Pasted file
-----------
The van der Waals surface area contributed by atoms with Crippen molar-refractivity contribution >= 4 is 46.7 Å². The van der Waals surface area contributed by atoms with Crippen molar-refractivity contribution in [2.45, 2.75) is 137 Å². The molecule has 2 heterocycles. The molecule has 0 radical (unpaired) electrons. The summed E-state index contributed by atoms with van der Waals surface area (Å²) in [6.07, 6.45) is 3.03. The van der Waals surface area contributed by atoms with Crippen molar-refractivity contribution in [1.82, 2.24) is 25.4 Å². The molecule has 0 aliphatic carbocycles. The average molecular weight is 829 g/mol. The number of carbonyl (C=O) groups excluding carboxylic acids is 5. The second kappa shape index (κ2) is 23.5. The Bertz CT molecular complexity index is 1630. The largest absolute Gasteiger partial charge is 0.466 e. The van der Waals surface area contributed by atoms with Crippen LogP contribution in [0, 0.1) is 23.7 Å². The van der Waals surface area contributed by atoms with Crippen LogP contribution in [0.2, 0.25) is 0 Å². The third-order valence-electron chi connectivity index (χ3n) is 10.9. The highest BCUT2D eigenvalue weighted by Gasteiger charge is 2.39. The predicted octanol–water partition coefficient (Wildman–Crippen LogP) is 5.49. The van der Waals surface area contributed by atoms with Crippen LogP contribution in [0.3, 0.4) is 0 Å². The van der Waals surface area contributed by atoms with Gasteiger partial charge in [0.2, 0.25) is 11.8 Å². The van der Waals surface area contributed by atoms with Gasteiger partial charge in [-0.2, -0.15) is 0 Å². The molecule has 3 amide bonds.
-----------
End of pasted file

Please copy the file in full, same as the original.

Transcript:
The van der Waals surface area contributed by atoms with Crippen molar-refractivity contribution >= 4 is 46.7 Å². The van der Waals surface area contributed by atoms with Crippen molar-refractivity contribution in [2.45, 2.75) is 137 Å². The molecule has 2 heterocycles. The molecule has 0 radical (unpaired) electrons. The summed E-state index contributed by atoms with van der Waals surface area (Å²) in [6.07, 6.45) is 3.03. The van der Waals surface area contributed by atoms with Crippen molar-refractivity contribution in [1.82, 2.24) is 25.4 Å². The molecule has 0 aliphatic carbocycles. The average molecular weight is 829 g/mol. The number of carbonyl (C=O) groups excluding carboxylic acids is 5. The second kappa shape index (κ2) is 23.5. The Bertz CT molecular complexity index is 1630. The largest absolute Gasteiger partial charge is 0.466 e. The van der Waals surface area contributed by atoms with Crippen LogP contribution in [0, 0.1) is 23.7 Å². The van der Waals surface area contributed by atoms with Crippen LogP contribution in [0.2, 0.25) is 0 Å². The third-order valence-electron chi connectivity index (χ3n) is 10.9. The highest BCUT2D eigenvalue weighted by Gasteiger charge is 2.39. The predicted octanol–water partition coefficient (Wildman–Crippen LogP) is 5.49. The van der Waals surface area contributed by atoms with Crippen LogP contribution in [0.3, 0.4) is 0 Å². The van der Waals surface area contributed by atoms with Gasteiger partial charge in [0.2, 0.25) is 11.8 Å². The van der Waals surface area contributed by atoms with Gasteiger partial charge in [-0.2, -0.15) is 0 Å². The molecule has 3 amide bonds.